More than three-quarters of New Jerseyans want schools to notify parents when their child expresses a change in gender identity, according to a new poll, a finding that comes as the state's liberal attorney general sues to stop the practice.
Seventy-seven percent of New Jersey adults think the state's middle and high schools "should be required to notify parents if their child wants to be identified as a different gender than what is on their school registration," according to a Monmouth University poll published Tuesday. The policy is not just popular among Republican voters—81 percent of independents and 61 percent of Democrats also support the requirement, the poll found.
Parental notification policies have become a hot-button issue in the Garden State after Attorney General Matt Platkin (D.) in May and June sued four school districts that passed measures requiring teachers to inform parents should their child exhibit a change in his or her gender identity. Parents would be informed, for example, if their child chooses to be called by a different name or seeks to use a different bathroom or locker room than the one that coincides with his or her biological sex. While Platkin and New Jersey Democratic governor Phil Murphy say those policies put "LGBTQ+ students" at risk, parents disagree, according to the poll.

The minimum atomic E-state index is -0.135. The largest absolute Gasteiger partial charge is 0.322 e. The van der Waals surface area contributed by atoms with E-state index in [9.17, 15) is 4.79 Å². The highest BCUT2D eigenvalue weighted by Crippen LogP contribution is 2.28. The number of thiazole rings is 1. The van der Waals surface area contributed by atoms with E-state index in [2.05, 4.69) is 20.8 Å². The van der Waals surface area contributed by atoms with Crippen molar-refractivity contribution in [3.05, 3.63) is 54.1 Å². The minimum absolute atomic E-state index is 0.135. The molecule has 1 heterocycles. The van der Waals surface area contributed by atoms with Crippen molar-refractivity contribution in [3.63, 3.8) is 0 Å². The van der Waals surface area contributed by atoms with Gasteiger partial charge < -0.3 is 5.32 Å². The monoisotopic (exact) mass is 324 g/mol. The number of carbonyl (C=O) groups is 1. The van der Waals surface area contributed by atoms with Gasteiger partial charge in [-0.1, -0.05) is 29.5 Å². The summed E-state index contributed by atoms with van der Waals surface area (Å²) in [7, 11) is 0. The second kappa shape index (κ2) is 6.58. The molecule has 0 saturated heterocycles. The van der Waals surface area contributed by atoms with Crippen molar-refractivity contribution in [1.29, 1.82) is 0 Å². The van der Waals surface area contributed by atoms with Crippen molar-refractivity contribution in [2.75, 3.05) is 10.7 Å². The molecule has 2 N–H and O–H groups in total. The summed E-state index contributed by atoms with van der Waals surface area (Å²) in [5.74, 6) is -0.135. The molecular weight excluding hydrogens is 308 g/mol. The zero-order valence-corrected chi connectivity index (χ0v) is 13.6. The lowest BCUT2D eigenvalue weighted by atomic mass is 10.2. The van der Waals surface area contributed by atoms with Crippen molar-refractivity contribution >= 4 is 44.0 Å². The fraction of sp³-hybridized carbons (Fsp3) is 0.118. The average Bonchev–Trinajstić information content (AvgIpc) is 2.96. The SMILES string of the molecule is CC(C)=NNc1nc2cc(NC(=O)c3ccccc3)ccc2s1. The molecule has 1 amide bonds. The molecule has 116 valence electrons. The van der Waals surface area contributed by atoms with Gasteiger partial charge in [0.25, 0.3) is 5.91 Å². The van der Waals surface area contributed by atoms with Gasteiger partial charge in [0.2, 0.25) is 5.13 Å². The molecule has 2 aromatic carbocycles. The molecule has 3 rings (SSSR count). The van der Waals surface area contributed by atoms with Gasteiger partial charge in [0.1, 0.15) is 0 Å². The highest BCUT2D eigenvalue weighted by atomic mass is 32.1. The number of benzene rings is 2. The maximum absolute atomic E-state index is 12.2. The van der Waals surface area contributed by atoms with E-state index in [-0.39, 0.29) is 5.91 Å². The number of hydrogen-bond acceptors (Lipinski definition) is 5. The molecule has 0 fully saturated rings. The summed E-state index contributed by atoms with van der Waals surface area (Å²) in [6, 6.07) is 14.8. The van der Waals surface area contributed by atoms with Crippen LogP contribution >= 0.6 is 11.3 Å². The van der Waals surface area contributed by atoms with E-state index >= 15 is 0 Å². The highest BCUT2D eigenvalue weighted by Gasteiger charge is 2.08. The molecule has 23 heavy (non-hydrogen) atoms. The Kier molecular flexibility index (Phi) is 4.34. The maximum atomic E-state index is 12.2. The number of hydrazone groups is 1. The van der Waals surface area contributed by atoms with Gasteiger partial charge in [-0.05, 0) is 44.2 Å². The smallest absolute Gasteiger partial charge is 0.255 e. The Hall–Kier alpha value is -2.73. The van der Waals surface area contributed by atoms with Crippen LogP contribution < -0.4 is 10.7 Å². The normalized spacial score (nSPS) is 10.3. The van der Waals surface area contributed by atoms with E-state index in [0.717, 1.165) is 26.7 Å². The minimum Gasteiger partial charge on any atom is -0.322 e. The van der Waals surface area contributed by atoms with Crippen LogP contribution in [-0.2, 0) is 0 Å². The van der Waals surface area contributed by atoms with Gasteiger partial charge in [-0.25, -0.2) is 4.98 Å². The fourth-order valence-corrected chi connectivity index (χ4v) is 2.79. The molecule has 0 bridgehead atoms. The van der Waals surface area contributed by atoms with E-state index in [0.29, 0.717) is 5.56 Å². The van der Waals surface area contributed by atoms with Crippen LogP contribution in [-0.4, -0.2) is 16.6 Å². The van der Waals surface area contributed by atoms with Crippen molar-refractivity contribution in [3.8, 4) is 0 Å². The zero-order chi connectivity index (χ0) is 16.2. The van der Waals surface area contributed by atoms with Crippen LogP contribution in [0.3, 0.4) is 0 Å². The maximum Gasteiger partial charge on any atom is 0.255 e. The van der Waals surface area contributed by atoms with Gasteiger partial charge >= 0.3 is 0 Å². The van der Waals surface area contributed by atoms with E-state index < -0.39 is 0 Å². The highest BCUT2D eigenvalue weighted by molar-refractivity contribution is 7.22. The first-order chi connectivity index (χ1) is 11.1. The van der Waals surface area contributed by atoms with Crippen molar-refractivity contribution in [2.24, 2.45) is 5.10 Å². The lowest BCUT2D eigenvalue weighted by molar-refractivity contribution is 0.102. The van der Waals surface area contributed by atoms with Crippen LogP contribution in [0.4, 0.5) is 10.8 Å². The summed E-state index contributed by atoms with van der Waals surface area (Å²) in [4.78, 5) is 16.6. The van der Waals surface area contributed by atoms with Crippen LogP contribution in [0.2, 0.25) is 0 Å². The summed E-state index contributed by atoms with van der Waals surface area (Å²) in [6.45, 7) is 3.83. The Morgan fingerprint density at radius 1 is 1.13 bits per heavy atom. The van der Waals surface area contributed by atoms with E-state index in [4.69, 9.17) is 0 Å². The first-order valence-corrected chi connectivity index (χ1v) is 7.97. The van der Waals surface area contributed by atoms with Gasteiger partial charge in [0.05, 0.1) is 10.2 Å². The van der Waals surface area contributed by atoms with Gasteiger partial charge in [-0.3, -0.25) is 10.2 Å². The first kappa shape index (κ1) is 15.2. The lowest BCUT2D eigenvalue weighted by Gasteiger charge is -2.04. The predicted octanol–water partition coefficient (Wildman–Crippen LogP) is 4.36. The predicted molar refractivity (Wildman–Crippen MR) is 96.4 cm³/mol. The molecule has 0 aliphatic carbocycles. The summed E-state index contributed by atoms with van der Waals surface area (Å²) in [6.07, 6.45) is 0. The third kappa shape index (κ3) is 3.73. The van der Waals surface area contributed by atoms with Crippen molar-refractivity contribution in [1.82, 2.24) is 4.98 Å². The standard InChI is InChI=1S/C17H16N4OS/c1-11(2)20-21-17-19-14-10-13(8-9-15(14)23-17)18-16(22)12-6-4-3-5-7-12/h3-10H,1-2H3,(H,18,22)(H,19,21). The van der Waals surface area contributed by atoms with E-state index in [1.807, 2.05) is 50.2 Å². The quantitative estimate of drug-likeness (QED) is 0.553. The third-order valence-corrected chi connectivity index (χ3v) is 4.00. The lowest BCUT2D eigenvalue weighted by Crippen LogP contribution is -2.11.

Platkin's office declined to comment.
In addition to the parental notification findings, the Monmouth poll found that most New Jersey adults do not want schools to teach students about gender identity until high school. Seventy-five percent of residents said they disapprove of gender identity instruction in elementary school, while 53 percent disagree with such instruction in middle school.
Just weeks before the poll's release, Murphy in a national interview vehemently defended Platkin's lawsuits targeting parental notification policies. During a July 23 CBS News appearance, Murphy argued that schools that fail to notify parents when their child exhibits a change in gender identity are merely following "the American way."
"Listen, we took these actions because it's the right thing to do," Murphy said. "Let's protect the rights of these precious kids. Let's do things the right way, the American way."